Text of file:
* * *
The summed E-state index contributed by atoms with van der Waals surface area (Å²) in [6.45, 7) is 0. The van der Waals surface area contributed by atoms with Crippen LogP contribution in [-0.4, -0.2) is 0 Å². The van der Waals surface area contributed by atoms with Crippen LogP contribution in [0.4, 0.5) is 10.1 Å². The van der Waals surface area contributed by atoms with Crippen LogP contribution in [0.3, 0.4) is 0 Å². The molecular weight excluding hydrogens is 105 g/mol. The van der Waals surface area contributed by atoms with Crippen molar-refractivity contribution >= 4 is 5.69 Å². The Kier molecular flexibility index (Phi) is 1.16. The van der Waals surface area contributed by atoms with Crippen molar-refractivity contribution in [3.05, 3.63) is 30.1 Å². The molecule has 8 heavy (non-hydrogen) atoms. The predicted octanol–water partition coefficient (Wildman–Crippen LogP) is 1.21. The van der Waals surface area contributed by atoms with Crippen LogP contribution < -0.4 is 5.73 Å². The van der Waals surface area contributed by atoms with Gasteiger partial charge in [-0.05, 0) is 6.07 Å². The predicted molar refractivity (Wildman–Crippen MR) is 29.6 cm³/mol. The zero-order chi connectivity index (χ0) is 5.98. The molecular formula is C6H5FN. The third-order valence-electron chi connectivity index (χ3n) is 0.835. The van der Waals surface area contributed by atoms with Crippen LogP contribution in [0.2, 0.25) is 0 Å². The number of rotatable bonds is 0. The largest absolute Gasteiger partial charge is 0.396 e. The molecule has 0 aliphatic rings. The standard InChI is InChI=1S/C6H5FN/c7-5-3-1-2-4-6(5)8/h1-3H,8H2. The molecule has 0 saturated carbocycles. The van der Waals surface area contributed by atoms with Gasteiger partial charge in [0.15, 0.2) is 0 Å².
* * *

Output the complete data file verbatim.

The summed E-state index contributed by atoms with van der Waals surface area (Å²) in [6.45, 7) is 0. The van der Waals surface area contributed by atoms with Crippen LogP contribution in [-0.4, -0.2) is 0 Å². The van der Waals surface area contributed by atoms with Crippen LogP contribution in [0.4, 0.5) is 10.1 Å². The van der Waals surface area contributed by atoms with Crippen LogP contribution in [0.3, 0.4) is 0 Å². The molecular weight excluding hydrogens is 105 g/mol. The van der Waals surface area contributed by atoms with Crippen molar-refractivity contribution >= 4 is 5.69 Å². The Kier molecular flexibility index (Phi) is 1.16. The van der Waals surface area contributed by atoms with Crippen molar-refractivity contribution in [3.05, 3.63) is 30.1 Å². The molecule has 8 heavy (non-hydrogen) atoms. The predicted octanol–water partition coefficient (Wildman–Crippen LogP) is 1.21. The van der Waals surface area contributed by atoms with Crippen LogP contribution < -0.4 is 5.73 Å². The van der Waals surface area contributed by atoms with Gasteiger partial charge in [-0.05, 0) is 6.07 Å². The predicted molar refractivity (Wildman–Crippen MR) is 29.6 cm³/mol. The zero-order chi connectivity index (χ0) is 5.98. The molecular formula is C6H5FN. The third-order valence-electron chi connectivity index (χ3n) is 0.835. The van der Waals surface area contributed by atoms with Crippen LogP contribution in [0.2, 0.25) is 0 Å². The number of rotatable bonds is 0. The largest absolute Gasteiger partial charge is 0.396 e. The molecule has 0 aliphatic rings. The standard InChI is InChI=1S/C6H5FN/c7-5-3-1-2-4-6(5)8/h1-3H,8H2. The molecule has 0 saturated carbocycles. The van der Waals surface area contributed by atoms with Gasteiger partial charge in [0.15, 0.2) is 0 Å².